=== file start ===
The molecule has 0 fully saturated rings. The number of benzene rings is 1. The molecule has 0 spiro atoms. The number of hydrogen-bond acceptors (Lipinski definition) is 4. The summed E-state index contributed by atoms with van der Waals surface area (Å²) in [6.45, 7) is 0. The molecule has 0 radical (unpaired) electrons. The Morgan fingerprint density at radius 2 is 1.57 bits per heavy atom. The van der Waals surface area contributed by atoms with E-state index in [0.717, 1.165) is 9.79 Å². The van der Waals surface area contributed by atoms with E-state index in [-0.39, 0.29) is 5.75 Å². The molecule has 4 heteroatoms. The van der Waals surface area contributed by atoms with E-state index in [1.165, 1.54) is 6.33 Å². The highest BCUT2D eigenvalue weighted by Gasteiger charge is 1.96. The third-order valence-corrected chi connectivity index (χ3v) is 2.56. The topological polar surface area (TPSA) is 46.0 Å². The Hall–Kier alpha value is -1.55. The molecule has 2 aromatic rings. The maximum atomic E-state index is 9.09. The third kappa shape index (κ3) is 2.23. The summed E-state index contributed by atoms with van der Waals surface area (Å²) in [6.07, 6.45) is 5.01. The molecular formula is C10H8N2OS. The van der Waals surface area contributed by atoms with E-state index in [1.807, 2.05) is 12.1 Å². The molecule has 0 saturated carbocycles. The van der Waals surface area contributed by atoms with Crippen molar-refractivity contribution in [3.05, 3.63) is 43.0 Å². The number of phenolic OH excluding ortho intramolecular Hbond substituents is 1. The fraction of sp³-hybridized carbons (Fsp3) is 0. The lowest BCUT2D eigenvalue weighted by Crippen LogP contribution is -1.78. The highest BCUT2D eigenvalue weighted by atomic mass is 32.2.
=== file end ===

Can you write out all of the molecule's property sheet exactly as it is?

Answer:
The molecule has 0 fully saturated rings. The number of benzene rings is 1. The molecule has 0 spiro atoms. The number of hydrogen-bond acceptors (Lipinski definition) is 4. The summed E-state index contributed by atoms with van der Waals surface area (Å²) in [6.45, 7) is 0. The molecule has 0 radical (unpaired) electrons. The Morgan fingerprint density at radius 2 is 1.57 bits per heavy atom. The van der Waals surface area contributed by atoms with E-state index in [0.717, 1.165) is 9.79 Å². The van der Waals surface area contributed by atoms with E-state index in [-0.39, 0.29) is 5.75 Å². The molecule has 4 heteroatoms. The van der Waals surface area contributed by atoms with E-state index in [1.165, 1.54) is 6.33 Å². The highest BCUT2D eigenvalue weighted by Gasteiger charge is 1.96. The third-order valence-corrected chi connectivity index (χ3v) is 2.56. The topological polar surface area (TPSA) is 46.0 Å². The Hall–Kier alpha value is -1.55. The molecule has 2 aromatic rings. The maximum atomic E-state index is 9.09. The third kappa shape index (κ3) is 2.23. The summed E-state index contributed by atoms with van der Waals surface area (Å²) in [6.07, 6.45) is 5.01. The molecular formula is C10H8N2OS. The van der Waals surface area contributed by atoms with E-state index in [1.807, 2.05) is 12.1 Å². The molecule has 0 saturated carbocycles. The van der Waals surface area contributed by atoms with Crippen molar-refractivity contribution in [3.05, 3.63) is 43.0 Å². The number of phenolic OH excluding ortho intramolecular Hbond substituents is 1. The fraction of sp³-hybridized carbons (Fsp3) is 0. The lowest BCUT2D eigenvalue weighted by Crippen LogP contribution is -1.78. The highest BCUT2D eigenvalue weighted by atomic mass is 32.2.